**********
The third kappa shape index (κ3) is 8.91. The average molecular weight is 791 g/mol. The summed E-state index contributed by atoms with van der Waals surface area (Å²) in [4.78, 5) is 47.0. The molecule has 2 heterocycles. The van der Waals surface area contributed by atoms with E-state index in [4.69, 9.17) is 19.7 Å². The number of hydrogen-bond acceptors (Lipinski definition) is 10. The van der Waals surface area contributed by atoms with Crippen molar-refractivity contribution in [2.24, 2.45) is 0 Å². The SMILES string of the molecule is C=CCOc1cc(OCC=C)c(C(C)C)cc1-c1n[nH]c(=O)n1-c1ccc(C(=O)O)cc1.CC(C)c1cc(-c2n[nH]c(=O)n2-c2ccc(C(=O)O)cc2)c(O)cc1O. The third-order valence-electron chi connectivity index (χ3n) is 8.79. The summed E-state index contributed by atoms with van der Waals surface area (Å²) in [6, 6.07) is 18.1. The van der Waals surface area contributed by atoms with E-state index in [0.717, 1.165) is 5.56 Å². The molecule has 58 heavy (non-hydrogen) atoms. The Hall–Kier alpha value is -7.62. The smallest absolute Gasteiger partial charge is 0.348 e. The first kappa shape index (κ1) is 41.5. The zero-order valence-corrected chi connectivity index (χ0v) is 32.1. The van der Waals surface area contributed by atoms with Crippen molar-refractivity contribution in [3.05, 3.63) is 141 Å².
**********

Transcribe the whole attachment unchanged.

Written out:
The third kappa shape index (κ3) is 8.91. The average molecular weight is 791 g/mol. The summed E-state index contributed by atoms with van der Waals surface area (Å²) in [4.78, 5) is 47.0. The molecule has 2 heterocycles. The van der Waals surface area contributed by atoms with E-state index in [4.69, 9.17) is 19.7 Å². The number of hydrogen-bond acceptors (Lipinski definition) is 10. The van der Waals surface area contributed by atoms with Crippen molar-refractivity contribution in [2.24, 2.45) is 0 Å². The SMILES string of the molecule is C=CCOc1cc(OCC=C)c(C(C)C)cc1-c1n[nH]c(=O)n1-c1ccc(C(=O)O)cc1.CC(C)c1cc(-c2n[nH]c(=O)n2-c2ccc(C(=O)O)cc2)c(O)cc1O. The third-order valence-electron chi connectivity index (χ3n) is 8.79. The summed E-state index contributed by atoms with van der Waals surface area (Å²) in [6, 6.07) is 18.1. The van der Waals surface area contributed by atoms with E-state index in [0.717, 1.165) is 5.56 Å². The molecule has 58 heavy (non-hydrogen) atoms. The Hall–Kier alpha value is -7.62. The smallest absolute Gasteiger partial charge is 0.348 e. The first kappa shape index (κ1) is 41.5. The zero-order valence-corrected chi connectivity index (χ0v) is 32.1. The van der Waals surface area contributed by atoms with Crippen molar-refractivity contribution in [3.05, 3.63) is 141 Å².